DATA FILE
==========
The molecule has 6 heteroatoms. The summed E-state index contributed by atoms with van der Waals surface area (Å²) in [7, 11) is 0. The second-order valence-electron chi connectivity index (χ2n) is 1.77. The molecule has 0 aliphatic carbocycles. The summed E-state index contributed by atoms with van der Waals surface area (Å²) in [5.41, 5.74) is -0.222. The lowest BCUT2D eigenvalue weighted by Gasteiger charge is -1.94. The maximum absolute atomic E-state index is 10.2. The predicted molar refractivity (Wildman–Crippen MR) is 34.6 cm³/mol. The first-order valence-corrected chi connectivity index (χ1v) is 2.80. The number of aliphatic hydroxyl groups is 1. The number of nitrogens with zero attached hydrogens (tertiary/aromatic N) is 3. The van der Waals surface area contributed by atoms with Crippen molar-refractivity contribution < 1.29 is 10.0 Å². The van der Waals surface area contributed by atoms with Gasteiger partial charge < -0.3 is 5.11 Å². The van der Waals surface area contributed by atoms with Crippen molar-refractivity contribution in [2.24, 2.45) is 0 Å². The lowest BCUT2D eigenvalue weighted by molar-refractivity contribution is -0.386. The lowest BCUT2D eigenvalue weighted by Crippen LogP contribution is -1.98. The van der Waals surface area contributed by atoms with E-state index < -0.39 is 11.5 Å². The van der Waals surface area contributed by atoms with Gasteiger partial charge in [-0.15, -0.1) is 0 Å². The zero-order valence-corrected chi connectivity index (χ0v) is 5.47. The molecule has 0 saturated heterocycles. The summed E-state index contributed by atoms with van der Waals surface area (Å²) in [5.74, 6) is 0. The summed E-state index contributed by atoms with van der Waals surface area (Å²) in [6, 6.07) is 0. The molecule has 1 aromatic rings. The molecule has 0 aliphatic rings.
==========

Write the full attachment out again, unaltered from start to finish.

The molecule has 6 heteroatoms. The summed E-state index contributed by atoms with van der Waals surface area (Å²) in [7, 11) is 0. The second-order valence-electron chi connectivity index (χ2n) is 1.77. The molecule has 0 aliphatic carbocycles. The summed E-state index contributed by atoms with van der Waals surface area (Å²) in [5.41, 5.74) is -0.222. The lowest BCUT2D eigenvalue weighted by Gasteiger charge is -1.94. The maximum absolute atomic E-state index is 10.2. The predicted molar refractivity (Wildman–Crippen MR) is 34.6 cm³/mol. The first-order valence-corrected chi connectivity index (χ1v) is 2.80. The number of aliphatic hydroxyl groups is 1. The number of nitrogens with zero attached hydrogens (tertiary/aromatic N) is 3. The van der Waals surface area contributed by atoms with Crippen molar-refractivity contribution < 1.29 is 10.0 Å². The van der Waals surface area contributed by atoms with Gasteiger partial charge < -0.3 is 5.11 Å². The van der Waals surface area contributed by atoms with Crippen molar-refractivity contribution in [2.24, 2.45) is 0 Å². The lowest BCUT2D eigenvalue weighted by molar-refractivity contribution is -0.386. The lowest BCUT2D eigenvalue weighted by Crippen LogP contribution is -1.98. The van der Waals surface area contributed by atoms with E-state index < -0.39 is 11.5 Å². The van der Waals surface area contributed by atoms with Gasteiger partial charge in [-0.15, -0.1) is 0 Å². The zero-order valence-corrected chi connectivity index (χ0v) is 5.47. The molecule has 0 saturated heterocycles. The summed E-state index contributed by atoms with van der Waals surface area (Å²) in [5.74, 6) is 0. The summed E-state index contributed by atoms with van der Waals surface area (Å²) in [6, 6.07) is 0. The molecule has 1 aromatic rings. The molecule has 0 aliphatic rings.